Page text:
NASA And Australia Successfully Test A Hypersonic Rocket
Kelsey D. Atherton
at 10:40 AM May 20 2016
NASA And Australia Successfully Test A Hypersonic Rocket
HIFiRE 5b Launch
Bill Solomou, Commonwealth of Australia, Department of Defence

Humans have only flown for a few centuries. Balloons, the earliest human fliers, were not what anyone would call fast. Airplanes, first flown in 1903, started slow, and even now, the majority of human flight is subsonic, with only the highest-end military jets regularly clearing the sound barrier.

To probe the edges of flight, NASA, together with Australia's Department of Defence and America's Air Force Research Laboratory, wants to see if they can make aircraft work flying many times the speed of sound. Together, they're working on a project called HIFiRE, for Hypersonic International Flight Research Experimentation Program.

This week, a successful test brought the HIFiRE rocket to a height of 172 miles, with a maximum speed 7.5 times the speed of sound.

From the Australian Department of Defense:

The success of this test launch takes us one step closer to the realisation of hypersonic flight,” Dr Zelinsky said. Hypersonic flight, involving speeds of more than five times the speed of sound, has the potential to provide immense social and economic benefits.
“It is a game-changing technology identified in the 2016 Defence White Paper and could revolutionise global air travel, providing cost-effective access to space,” Dr Zelinsky said.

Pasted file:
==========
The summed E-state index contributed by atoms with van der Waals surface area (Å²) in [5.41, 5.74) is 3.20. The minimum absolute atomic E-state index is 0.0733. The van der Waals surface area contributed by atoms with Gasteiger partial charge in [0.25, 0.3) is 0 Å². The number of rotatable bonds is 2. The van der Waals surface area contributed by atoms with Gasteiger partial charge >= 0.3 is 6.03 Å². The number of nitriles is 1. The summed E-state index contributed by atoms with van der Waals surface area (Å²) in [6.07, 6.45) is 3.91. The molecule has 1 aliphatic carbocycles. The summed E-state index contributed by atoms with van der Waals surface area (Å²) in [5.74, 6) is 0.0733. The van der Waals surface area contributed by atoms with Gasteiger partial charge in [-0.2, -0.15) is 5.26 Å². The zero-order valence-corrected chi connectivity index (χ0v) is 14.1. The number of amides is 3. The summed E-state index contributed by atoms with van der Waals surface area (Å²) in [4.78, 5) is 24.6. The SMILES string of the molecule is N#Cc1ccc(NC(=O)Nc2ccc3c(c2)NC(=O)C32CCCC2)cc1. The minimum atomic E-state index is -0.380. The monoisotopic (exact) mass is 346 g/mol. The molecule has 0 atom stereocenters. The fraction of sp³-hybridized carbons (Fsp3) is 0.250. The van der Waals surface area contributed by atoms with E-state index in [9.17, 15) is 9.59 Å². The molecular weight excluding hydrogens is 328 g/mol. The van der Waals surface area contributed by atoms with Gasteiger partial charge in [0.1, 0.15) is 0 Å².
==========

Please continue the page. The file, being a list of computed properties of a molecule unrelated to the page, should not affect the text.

Several earlier tests of hypersonic machines have failed, like this Army missile that exploded prematurely.

But the potential for a hypersonic plane is huge: with that much speed, it would be impossible for an enemy to move anything on the ground after radar detected the plane, letting it either capture pictures immediately or drop bombs almost unimpeded.

Here's what NASA said about the HIFiRES program in 2012:

NASA, AFRL and Australia's Defence Science and Technology Organisation (DSTO) are working with a number of partners on the HIFiRE (Hypersonic International Flight Research Experimentation Program) program to advance hypersonic flight -- normally defined as beginning at Mach 5 -- five times the speed of sound. The research program is aimed at exploring the fundamental technologies needed to achieve practical hypersonic flight. Being able to fly at hypersonic speeds could revolutionize high speed, long distance flight and provide more cost-effective access to space.

Check out another angle on the rocket below.

HIFiRE 5b Launch
Bill Solomou, Commonwealth of Australia, Department of Defence
The University of Queensland, Boeing, BAE Systems and DLR (German Aerospace Center) were also involved in the project.
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